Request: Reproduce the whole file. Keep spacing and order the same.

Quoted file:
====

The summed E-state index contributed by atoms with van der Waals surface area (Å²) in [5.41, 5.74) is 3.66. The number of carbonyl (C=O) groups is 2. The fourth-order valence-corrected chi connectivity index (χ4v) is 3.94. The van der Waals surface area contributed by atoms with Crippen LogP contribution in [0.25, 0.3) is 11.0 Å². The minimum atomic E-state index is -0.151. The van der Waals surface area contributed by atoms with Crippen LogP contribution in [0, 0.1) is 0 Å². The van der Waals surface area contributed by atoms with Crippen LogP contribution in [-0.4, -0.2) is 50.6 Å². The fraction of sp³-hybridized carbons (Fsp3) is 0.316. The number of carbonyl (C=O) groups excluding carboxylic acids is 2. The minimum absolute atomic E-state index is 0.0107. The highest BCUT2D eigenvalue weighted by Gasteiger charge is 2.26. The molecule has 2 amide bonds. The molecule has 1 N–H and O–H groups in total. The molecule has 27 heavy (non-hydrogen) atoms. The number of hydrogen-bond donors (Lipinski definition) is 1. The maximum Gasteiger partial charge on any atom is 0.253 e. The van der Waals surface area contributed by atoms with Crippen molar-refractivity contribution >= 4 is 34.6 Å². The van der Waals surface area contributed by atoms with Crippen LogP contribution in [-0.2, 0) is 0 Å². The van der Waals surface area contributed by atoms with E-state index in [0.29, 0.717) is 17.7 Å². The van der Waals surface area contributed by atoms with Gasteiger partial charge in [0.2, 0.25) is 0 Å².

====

The summed E-state index contributed by atoms with van der Waals surface area (Å²) in [5.41, 5.74) is 3.66. The number of carbonyl (C=O) groups is 2. The fourth-order valence-corrected chi connectivity index (χ4v) is 3.94. The van der Waals surface area contributed by atoms with Crippen LogP contribution in [0.25, 0.3) is 11.0 Å². The minimum atomic E-state index is -0.151. The van der Waals surface area contributed by atoms with Crippen LogP contribution in [0, 0.1) is 0 Å². The van der Waals surface area contributed by atoms with Crippen LogP contribution in [-0.4, -0.2) is 50.6 Å². The fraction of sp³-hybridized carbons (Fsp3) is 0.316. The number of carbonyl (C=O) groups excluding carboxylic acids is 2. The minimum absolute atomic E-state index is 0.0107. The highest BCUT2D eigenvalue weighted by Gasteiger charge is 2.26. The molecule has 2 amide bonds. The molecule has 1 N–H and O–H groups in total. The molecule has 27 heavy (non-hydrogen) atoms. The number of hydrogen-bond donors (Lipinski definition) is 1. The maximum Gasteiger partial charge on any atom is 0.253 e. The van der Waals surface area contributed by atoms with Crippen molar-refractivity contribution >= 4 is 34.6 Å². The van der Waals surface area contributed by atoms with Crippen LogP contribution in [-0.2, 0) is 0 Å². The van der Waals surface area contributed by atoms with E-state index in [0.29, 0.717) is 17.7 Å². The van der Waals surface area contributed by atoms with Gasteiger partial charge in [0.2, 0.25) is 0 Å².